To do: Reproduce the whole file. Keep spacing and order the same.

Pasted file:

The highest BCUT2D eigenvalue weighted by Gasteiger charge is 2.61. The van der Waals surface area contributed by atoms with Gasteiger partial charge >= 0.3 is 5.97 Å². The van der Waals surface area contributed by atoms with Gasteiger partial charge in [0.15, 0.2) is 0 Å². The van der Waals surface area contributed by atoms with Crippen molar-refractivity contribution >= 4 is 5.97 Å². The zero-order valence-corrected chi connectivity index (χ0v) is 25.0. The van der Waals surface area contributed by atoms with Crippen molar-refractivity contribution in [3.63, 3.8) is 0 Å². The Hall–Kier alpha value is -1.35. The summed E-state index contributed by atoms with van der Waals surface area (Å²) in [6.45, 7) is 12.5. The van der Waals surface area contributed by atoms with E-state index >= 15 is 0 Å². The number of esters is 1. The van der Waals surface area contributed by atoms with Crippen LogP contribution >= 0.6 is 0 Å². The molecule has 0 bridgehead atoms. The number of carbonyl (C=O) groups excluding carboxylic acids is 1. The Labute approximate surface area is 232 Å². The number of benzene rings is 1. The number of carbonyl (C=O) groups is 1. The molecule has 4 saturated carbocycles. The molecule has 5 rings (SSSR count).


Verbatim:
The highest BCUT2D eigenvalue weighted by Gasteiger charge is 2.61. The van der Waals surface area contributed by atoms with Gasteiger partial charge >= 0.3 is 5.97 Å². The van der Waals surface area contributed by atoms with Gasteiger partial charge in [0.15, 0.2) is 0 Å². The van der Waals surface area contributed by atoms with Crippen molar-refractivity contribution >= 4 is 5.97 Å². The zero-order valence-corrected chi connectivity index (χ0v) is 25.0. The van der Waals surface area contributed by atoms with Crippen molar-refractivity contribution in [3.63, 3.8) is 0 Å². The Hall–Kier alpha value is -1.35. The summed E-state index contributed by atoms with van der Waals surface area (Å²) in [6.45, 7) is 12.5. The van der Waals surface area contributed by atoms with E-state index >= 15 is 0 Å². The number of esters is 1. The van der Waals surface area contributed by atoms with Crippen LogP contribution >= 0.6 is 0 Å². The molecule has 0 bridgehead atoms. The number of carbonyl (C=O) groups excluding carboxylic acids is 1. The Labute approximate surface area is 232 Å². The number of benzene rings is 1. The number of carbonyl (C=O) groups is 1. The molecule has 4 saturated carbocycles. The molecule has 5 rings (SSSR count).